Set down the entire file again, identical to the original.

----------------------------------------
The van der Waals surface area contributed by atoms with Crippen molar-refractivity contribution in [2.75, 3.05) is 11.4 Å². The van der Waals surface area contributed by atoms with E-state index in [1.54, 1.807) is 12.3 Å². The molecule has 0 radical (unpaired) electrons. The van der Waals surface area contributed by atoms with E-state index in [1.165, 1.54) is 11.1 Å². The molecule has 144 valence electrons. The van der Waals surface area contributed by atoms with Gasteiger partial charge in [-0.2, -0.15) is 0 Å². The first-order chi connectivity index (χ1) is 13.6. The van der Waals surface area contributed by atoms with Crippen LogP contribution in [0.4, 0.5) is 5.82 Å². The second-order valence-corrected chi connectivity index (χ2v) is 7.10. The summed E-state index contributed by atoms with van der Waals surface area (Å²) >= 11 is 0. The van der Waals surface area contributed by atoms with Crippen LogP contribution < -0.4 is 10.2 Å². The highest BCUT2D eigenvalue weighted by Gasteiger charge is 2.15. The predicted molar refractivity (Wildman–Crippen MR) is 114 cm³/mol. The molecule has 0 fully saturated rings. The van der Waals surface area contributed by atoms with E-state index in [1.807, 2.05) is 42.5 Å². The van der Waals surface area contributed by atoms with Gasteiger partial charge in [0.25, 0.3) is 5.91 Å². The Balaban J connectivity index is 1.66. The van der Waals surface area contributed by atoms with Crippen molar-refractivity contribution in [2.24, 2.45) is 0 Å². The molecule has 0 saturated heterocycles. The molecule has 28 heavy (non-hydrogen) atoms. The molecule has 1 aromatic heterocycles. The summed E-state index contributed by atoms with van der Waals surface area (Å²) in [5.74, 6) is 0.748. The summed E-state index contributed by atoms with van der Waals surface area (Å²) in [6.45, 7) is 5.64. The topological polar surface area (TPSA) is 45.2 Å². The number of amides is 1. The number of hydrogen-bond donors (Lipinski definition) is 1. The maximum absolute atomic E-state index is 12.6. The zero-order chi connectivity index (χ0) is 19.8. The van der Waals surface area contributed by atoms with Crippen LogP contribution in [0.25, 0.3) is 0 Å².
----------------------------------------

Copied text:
The van der Waals surface area contributed by atoms with Crippen molar-refractivity contribution in [2.75, 3.05) is 11.4 Å². The van der Waals surface area contributed by atoms with E-state index in [1.54, 1.807) is 12.3 Å². The molecule has 0 radical (unpaired) electrons. The van der Waals surface area contributed by atoms with E-state index in [1.165, 1.54) is 11.1 Å². The molecule has 144 valence electrons. The van der Waals surface area contributed by atoms with Gasteiger partial charge in [-0.2, -0.15) is 0 Å². The first-order chi connectivity index (χ1) is 13.6. The van der Waals surface area contributed by atoms with Crippen LogP contribution in [0.4, 0.5) is 5.82 Å². The second-order valence-corrected chi connectivity index (χ2v) is 7.10. The summed E-state index contributed by atoms with van der Waals surface area (Å²) >= 11 is 0. The van der Waals surface area contributed by atoms with Crippen LogP contribution < -0.4 is 10.2 Å². The highest BCUT2D eigenvalue weighted by Gasteiger charge is 2.15. The predicted molar refractivity (Wildman–Crippen MR) is 114 cm³/mol. The molecule has 0 fully saturated rings. The van der Waals surface area contributed by atoms with E-state index in [1.807, 2.05) is 42.5 Å². The van der Waals surface area contributed by atoms with Gasteiger partial charge in [0.25, 0.3) is 5.91 Å². The Balaban J connectivity index is 1.66. The van der Waals surface area contributed by atoms with Crippen molar-refractivity contribution in [2.24, 2.45) is 0 Å². The molecule has 0 saturated heterocycles. The molecule has 28 heavy (non-hydrogen) atoms. The molecule has 1 aromatic heterocycles. The summed E-state index contributed by atoms with van der Waals surface area (Å²) in [5.74, 6) is 0.748. The summed E-state index contributed by atoms with van der Waals surface area (Å²) in [6.45, 7) is 5.64. The topological polar surface area (TPSA) is 45.2 Å². The number of amides is 1. The number of hydrogen-bond donors (Lipinski definition) is 1. The maximum absolute atomic E-state index is 12.6. The zero-order chi connectivity index (χ0) is 19.8. The van der Waals surface area contributed by atoms with Crippen LogP contribution in [0.25, 0.3) is 0 Å².